While far less frequent, liability claims do happen and can be very costly. You should make sure you have adequate liability insurance before you entertain for the holiday. You simply don’t know when there will be an incident at your home involving one of your guests.

The personal liability coverage of a home insurance policy provides coverage when guests are injured on your property. It can also help protect you from injuries your pets might inflict on visitors. So review your coverage, it is common to only have $300,000 of coverage on your home insurance policy, but increasing this to $500,000 is easy and may only cost a small amount per year.

As a side note, you should have medical payments coverage on you home insurance policy as well. The minimum coverage you must have is typically $1,000. This coverage can be very handy for inexpensive injuries and has no requirement to determine fault. As such, medical payments coverage can pay out much faster than liability because there is not requirement have complete a negligence investigation prior to determining fault and beginning payments. A great example of a medical payments loss that could be covered would be minor food poisoning.

Holiday cooking safety tips

First, put that deep fryer away! There are many other ways to cook the bird. Now, here are a few tips to make Thanksgiving dinner safe:

  1. Keep your cooking area free of flammable materials like food wrappers, towels and oven mitts. These items are usual suspect for starting fires when they’re too close to your stove.
  2. Long sleeves and hanging fabrics can come in contact with heat sources and catch fire, avoid them when cooking or working in the kitchen.
  3. Don’t leave your kitchen unattended when anything is being cooked on the stovetop.
  4. Stay at home while turkey and other items are being cooked in the oven, and regularly check those items.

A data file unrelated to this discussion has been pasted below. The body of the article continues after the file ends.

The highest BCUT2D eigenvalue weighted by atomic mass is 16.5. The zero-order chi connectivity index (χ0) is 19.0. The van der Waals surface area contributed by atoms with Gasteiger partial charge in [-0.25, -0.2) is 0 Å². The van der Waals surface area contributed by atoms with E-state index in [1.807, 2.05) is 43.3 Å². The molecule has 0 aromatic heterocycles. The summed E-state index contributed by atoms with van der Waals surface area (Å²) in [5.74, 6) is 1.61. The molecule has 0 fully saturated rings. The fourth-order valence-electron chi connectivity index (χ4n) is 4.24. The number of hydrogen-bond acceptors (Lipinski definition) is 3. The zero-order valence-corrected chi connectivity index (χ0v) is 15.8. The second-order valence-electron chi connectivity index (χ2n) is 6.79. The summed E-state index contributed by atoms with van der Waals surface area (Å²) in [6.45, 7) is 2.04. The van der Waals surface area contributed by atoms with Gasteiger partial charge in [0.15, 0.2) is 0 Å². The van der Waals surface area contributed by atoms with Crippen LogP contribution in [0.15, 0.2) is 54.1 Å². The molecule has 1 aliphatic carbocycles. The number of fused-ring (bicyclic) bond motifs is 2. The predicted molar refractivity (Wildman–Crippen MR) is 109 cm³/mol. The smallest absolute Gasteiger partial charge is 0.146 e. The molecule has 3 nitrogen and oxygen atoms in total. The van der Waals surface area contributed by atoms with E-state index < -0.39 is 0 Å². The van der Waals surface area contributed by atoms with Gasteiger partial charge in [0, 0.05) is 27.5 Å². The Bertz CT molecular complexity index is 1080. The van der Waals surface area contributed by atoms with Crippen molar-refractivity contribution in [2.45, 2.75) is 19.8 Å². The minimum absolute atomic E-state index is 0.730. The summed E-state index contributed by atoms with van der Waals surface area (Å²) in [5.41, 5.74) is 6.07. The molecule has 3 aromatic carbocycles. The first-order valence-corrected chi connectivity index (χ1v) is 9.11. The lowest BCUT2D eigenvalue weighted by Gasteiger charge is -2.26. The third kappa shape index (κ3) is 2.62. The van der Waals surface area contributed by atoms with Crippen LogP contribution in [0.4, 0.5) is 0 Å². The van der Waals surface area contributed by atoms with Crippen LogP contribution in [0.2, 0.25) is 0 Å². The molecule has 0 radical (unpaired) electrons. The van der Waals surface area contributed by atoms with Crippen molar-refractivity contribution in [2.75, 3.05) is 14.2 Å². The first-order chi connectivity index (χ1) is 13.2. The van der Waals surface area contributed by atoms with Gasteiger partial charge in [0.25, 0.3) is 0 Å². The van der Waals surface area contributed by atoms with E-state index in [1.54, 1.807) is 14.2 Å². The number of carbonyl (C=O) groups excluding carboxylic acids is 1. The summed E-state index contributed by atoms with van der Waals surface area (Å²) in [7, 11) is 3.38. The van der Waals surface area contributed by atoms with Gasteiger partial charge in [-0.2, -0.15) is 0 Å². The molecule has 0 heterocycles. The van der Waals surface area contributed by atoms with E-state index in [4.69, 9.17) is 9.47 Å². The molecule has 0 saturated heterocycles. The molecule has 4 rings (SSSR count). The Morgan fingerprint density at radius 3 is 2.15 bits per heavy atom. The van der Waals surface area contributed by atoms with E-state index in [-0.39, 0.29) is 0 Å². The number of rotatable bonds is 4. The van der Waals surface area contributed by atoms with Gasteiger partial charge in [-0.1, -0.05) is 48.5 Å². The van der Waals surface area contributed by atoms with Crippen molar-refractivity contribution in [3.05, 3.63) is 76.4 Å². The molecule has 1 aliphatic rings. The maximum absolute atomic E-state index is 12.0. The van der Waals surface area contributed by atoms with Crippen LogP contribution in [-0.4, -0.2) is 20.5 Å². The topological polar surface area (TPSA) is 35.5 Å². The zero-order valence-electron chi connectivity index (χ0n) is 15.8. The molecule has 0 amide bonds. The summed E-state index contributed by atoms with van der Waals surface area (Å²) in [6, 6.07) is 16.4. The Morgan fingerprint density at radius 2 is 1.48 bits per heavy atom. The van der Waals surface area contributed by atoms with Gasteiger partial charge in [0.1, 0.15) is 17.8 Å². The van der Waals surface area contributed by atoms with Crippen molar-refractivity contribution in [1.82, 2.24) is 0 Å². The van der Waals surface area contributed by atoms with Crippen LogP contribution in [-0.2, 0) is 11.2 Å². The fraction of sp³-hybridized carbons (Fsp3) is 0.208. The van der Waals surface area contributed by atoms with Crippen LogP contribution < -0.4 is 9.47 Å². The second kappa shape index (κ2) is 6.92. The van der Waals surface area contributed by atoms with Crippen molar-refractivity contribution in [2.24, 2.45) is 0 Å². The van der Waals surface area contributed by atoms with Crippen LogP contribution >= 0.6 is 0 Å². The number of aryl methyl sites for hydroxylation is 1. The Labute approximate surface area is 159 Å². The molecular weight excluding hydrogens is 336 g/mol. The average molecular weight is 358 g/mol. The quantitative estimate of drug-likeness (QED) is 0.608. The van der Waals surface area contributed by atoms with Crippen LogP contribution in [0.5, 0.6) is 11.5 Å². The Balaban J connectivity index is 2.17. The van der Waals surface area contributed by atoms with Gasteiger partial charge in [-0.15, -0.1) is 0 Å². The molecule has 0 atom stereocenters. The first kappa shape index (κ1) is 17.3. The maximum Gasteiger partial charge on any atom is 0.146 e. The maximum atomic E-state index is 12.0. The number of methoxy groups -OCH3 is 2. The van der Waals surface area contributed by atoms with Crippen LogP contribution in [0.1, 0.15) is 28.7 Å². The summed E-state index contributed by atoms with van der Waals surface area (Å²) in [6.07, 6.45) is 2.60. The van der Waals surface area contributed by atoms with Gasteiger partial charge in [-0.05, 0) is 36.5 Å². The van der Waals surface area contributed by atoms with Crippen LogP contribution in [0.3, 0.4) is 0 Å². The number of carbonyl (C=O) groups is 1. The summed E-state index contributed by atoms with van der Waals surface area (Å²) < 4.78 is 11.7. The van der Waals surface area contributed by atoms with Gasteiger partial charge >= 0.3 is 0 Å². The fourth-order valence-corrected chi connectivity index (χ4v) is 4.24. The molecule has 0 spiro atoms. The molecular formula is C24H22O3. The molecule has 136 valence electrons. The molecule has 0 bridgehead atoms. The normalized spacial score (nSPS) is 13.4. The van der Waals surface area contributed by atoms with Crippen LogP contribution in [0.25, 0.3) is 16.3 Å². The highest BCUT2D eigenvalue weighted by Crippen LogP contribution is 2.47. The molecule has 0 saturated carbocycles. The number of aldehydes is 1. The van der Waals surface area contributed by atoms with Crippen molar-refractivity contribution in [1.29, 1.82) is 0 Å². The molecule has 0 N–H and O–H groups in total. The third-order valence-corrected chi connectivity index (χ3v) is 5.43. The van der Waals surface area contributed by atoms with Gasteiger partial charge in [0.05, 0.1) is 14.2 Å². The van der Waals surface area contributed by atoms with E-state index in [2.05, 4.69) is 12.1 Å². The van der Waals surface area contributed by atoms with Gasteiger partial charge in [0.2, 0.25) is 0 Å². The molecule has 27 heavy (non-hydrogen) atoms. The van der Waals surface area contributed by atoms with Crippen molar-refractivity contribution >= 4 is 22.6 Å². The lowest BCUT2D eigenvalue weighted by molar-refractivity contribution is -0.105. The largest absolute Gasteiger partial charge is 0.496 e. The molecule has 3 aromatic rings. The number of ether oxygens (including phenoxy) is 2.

5. If you’re really sleepy or feeling a bit buzzed, it’s smart not to be making Thanksgiving dinner or working in the kitchen. You need to remain alert. 
  6. Keep children at least 3 feet away from the stove and other areas where hot food or drinks are being prepared.
  7. Make good use of timers. Set them so you don’t forget to check on food regularly.
  8. Make sure your smoke alarms are in good working order. Test your smoke alarms to make sure they’re functional.
  9. Never throw water on a grease fire that’s occurring in a pan on top of your stove. Instead, turn off the burner and smother the fire using a lid or larger pan.
  10. If a fire breaks out in your oven, turn off the heat and keep the door closed.
  11. If you’re not sure whether you can safely fight a kitchen fire that has started, leave your house and call 911.
  12. Make sure you have your fire extinguisher in a convenient place and that it’s been serviced properly.


This year COVID-19 is likely going to limit the number of guests at Thanksgiving dinner, and the holiday is going to be a bit different. This will have the benefit of limiting some of your distractions, but still, you need to remain aware of your environment and remain vigilant. If you work to avoid a holiday cooking fire this year, you’ll be good to go when things get back to normal in 2021.